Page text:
Her Own Private Florida

Earlier this week, Donna Edwards (interviewed earlier, here) conceded her primary race against Albert Wynn for the House seat in Maryland’s Fourth District. She had run a tough campaign against the seven-term incumbent, making a buzz in the blogosphere, emphasizing her opposition to the Iraq war and her claim that Wynn was not fighting for health care, the environment, and other issues that impact people’s daily lives.

The race was a true squeaker, with the final vote count showing Edwards losing by fewer than 3,000 votes. Election Day in Maryland was fraught with voting problems, ranging from disappearing voting cards to machine malfunctions, with echoes of the infamous disarray of the Florida vote back in 2000 between Al Gore and George W. Bush. The race got national attention and the outcome was held up until all absentee and provisional votes could be counted.

I caught up with her and asked her about her experience-and what it might portend for voters in Colorado, where the vulnerability of electronic voting machines has been in the news. (Disclosure: I first met Donna some 15 years ago, when she worked in the office next door at the consumer watchdog group Public Citizen.)

When you decided to run for Congress, did you ever expect to find yourself in your own private Florida?

(Laughs) No! It’s just so shocking to look at the numbers of different kinds of failures that happened on Election Day-especially because this is work that in my day job I’ve funded [at the  Arca Foundation, as executive director]. To be in the middle of this kind of craziness was pretty unbelievable. The entire system really does such a disservice to voters. You can see why people get fed up and say, “my vote doesn’t count.” We have a big responsibility to regain the confidence of voters to trust the system-not just the results, but also the process.Talk about the problems voters faced in Maryland.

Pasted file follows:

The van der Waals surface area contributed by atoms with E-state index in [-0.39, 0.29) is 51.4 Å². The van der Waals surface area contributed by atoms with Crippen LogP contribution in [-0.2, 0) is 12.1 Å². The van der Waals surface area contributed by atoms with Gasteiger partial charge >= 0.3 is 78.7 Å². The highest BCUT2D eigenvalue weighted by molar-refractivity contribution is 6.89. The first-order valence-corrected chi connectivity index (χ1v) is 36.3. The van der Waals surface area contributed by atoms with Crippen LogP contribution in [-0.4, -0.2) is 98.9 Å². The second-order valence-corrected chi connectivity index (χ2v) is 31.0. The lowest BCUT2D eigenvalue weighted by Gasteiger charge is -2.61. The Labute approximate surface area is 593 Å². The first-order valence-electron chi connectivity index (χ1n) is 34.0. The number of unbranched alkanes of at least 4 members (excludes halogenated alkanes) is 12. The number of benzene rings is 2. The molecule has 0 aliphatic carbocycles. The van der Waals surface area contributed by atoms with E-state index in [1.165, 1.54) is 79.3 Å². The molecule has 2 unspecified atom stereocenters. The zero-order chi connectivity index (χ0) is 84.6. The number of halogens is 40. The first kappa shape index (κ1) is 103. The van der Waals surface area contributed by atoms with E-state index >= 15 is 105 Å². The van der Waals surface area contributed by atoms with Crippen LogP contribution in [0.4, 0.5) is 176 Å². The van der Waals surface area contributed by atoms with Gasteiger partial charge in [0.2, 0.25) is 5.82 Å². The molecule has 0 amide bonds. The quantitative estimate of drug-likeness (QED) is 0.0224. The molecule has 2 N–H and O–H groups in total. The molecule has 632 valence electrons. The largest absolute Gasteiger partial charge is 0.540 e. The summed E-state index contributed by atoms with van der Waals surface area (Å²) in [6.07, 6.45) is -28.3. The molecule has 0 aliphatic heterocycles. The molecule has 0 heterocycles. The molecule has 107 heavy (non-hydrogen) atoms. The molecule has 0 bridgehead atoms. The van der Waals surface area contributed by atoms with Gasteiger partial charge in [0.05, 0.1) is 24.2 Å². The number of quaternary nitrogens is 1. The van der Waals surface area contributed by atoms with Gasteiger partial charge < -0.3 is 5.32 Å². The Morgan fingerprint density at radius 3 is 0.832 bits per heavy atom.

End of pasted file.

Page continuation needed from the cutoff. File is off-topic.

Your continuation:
The reality is that when the voting system becomes too complicated voters leave and may never come back. In Maryland, even when people were told to come back after the polls were closed for two or three hours to fix things-well, if they work the second shift, if they have kids to pick up and homework to do and dinner to fix, they may not be able to make it back at 8 o’clock.

Maryland had just rejected early voting. I don’t think there’s any reason on earth why we must all vote on Tuesday from 7 am to 8 pm. The rules need to be modified to accommodate our daily lives, so that it’s easier and not more complicated to vote. Our legislature rejected a paper trail for these electronic machines. We need a paper trail. Our governor is now calling for people to fill out absentee ballots. I don’t think that will work either because that will discourage people of color. We don’t have any back up for machines that will be used in the upcoming election.

When you look at the failures we had, it wasn’t just one thing. It was electronic cards not arriving. It was provisional ballots not arriving. It was the machine that were supposed to tell you whether you were eligible changing party officilation for some people. Ballots were arriving 24 hours after the election was ovre. Ballots were arriving ten days after the election was over. Electronic machines were supposed to have secure tamper tape. There were cases where the tamper tape was broken. There was transmission failure. Electronic data was suppoed to be transferred by polling places to the Board of Elections and two

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About the Author

Nancy Watzman

is a Denver-based writer.

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